• Joe R.

    Those dollar bill acceptors they used to have on buses were a great thing. I don’t know why they got rid of them, especially as the fare rose. It’s one thing to pay with change when the fare was $1 or $1.10. It’s a lot harder when it’s $2.75. Things might be better if dollar coins were in common circulation but that will only happen if the government forces people’s hands by eliminating dollar bills. That should happen, but so should getting rid of pennies and nickels. Unfortunately, the public often seems opposed to sensible measures.

  • Joe R.

    Can’t they hire more technically literate reporters. I cringed when I read this:

    On the L line, the signal system doesn’t have enough power to move as many trains as possible along the line, according to Byford. The MTA plans to boost that power during the L train shutdown.

    Um,no. The problem is the inability to supply more trains with third-rail power. The “signal system” doesn’t supply trains with power.

  • Andrew

    The Eltingville Transit Center also has MetroCard vending machines, and third party merchants sell preloaded cards. And, of course, any Staten Island resident who commutes to work in Manhattan is probably reasonably close to a subway station and can buy/refill a MetroCard there.

    In any case, buses still accept coins, although the effective fare is higher than with MetroCards (no bonus, and no way to buy an unlimited card on a bus).

  • Andrew

    NYCTA buses never had dollar bill acceptors. The vacuum system used to remove the coins from the fareboxes would shred dollar bills. Dollar coins are, of course, accepted.

  • sbauman

    Nicole Gelinas gives the MTA too much credit, when she noted that the October 2018 Terminal On Time Performance metric reached 70% for the first time in more than two years. One problem with this metric is that it compares actual arrivals against the scheduled arrival. However, the scheduled trip duration can be changed between year to year comparisons.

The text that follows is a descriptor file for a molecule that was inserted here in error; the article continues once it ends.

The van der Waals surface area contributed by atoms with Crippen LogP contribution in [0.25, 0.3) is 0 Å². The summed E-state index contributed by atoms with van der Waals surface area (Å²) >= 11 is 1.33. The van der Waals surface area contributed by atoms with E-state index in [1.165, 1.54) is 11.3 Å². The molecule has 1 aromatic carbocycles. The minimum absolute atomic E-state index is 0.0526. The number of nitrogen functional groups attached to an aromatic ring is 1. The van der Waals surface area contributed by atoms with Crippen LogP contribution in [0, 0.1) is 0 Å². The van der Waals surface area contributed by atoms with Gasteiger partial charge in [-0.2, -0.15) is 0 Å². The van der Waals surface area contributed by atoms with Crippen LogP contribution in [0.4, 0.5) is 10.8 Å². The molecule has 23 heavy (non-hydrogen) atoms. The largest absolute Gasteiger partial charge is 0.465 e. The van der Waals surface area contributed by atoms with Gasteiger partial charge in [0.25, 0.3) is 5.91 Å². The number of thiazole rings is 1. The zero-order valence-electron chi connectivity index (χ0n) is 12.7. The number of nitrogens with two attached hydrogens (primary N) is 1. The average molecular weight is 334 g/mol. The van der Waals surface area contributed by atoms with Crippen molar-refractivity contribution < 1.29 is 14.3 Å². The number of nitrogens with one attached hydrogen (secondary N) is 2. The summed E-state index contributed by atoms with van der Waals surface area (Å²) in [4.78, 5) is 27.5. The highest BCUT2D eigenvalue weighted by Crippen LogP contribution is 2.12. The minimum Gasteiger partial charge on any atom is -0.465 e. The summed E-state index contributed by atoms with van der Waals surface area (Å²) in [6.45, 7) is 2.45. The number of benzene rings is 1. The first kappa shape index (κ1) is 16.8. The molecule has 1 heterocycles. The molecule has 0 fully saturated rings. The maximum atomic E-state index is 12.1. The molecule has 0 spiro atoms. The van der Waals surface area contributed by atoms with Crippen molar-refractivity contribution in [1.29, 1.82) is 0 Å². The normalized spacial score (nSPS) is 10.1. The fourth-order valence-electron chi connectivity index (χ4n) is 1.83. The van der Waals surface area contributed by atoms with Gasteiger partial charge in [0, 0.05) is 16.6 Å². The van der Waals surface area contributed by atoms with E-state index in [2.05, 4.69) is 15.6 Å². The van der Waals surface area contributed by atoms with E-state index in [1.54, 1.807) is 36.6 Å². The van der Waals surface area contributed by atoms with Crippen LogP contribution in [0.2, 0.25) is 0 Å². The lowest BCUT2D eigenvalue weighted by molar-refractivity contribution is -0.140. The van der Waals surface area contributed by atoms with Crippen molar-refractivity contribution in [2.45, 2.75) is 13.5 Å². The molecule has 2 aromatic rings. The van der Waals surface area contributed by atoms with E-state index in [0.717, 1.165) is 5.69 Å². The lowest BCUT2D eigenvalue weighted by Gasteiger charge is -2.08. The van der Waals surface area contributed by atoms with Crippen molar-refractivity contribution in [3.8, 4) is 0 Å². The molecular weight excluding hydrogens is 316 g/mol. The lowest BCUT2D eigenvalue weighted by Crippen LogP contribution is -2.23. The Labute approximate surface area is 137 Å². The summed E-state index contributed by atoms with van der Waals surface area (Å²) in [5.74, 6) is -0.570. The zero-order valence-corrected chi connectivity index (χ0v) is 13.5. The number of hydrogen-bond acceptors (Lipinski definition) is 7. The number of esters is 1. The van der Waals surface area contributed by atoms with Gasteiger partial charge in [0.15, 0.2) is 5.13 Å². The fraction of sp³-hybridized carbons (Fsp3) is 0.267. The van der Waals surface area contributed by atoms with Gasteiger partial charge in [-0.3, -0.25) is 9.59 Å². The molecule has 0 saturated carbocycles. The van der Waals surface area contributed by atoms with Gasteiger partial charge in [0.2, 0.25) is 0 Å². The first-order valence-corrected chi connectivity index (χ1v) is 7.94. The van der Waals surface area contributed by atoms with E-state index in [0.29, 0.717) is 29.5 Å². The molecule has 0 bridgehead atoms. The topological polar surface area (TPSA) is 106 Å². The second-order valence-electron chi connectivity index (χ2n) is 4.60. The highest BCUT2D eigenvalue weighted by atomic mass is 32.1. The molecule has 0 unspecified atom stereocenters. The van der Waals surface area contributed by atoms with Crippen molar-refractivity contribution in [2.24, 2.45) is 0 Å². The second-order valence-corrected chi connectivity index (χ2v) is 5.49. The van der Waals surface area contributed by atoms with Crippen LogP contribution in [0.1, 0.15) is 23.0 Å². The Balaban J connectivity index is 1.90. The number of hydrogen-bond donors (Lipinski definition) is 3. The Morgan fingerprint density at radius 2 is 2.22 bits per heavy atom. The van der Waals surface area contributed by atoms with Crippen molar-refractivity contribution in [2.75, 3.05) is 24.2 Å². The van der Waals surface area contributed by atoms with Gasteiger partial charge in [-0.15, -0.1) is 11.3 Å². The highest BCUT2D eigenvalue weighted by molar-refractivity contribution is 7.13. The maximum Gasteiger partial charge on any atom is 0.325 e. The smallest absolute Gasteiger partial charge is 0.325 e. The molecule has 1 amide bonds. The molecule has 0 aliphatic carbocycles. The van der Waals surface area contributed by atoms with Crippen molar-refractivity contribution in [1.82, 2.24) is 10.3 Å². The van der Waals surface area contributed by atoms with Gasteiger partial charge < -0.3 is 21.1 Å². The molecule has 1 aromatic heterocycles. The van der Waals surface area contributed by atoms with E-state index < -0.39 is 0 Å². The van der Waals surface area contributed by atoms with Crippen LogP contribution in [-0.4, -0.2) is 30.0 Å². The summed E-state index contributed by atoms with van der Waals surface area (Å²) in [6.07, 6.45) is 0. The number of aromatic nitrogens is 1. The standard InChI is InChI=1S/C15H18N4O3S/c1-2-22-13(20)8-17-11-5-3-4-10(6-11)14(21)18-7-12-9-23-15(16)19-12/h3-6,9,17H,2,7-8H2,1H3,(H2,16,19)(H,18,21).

That’s what’s happened in this case; the outfield fences were moved in. According to the MTA’s Dashboard, the the OTP for October 2018 was 70.3%. The last time that performance was equaled was in August 2015, when it registered 71.8%. However, the average trip time increased by 1:22 between these dates. This increase is after accounting for the extra time taken with the SAS and Hudson Yards extensions. This is equivalent to extending the late threshold from 5 minutes to 6:22 for the August 2015 data.

    There’s a similar problem in tracking stock prices before and after a split. The common solution is to re-calculate the previous prices on the basis of the split. One should re-calculate the previous OTP, on the basis of the expanded late threshold.

    Probability’s central limit theorem can be used to get a reasonable estimate. One method would be to ascribe any lateness beyond the scheduled arrival to a folded Gaussian random variable.This means the 5 minute threshold was equivalent to 1.07 standard deviations. The 6:22 threshold would be equivalent to 1.07 * (6:22/5:00) or 1.36 standard deviations. The August 2015 OTP would be 82.6%, based on the relaxed threshold.

    The OTP has not returned to a two year high, when the effects of a relaxed timetable is taken into account.

  • Joe R.

    Queens Transit (later Queens Surface) had them. I think some of the other private bus lines did also.

  • AMH

    Wired has a great piece about online shopping.

  • Former Donor

    I wasn’t a fan of GHWB, but if you’re going to be bothered to give him a backhanded compliment, at least recognize that he signed SAFETEA-LU into law. A professed bike advocate should recognize the importance of that rather than add unneeded snark.

  • AMH

    Amazing wordplay on Delhi roads/Rhodes deli! It brightened my countenance.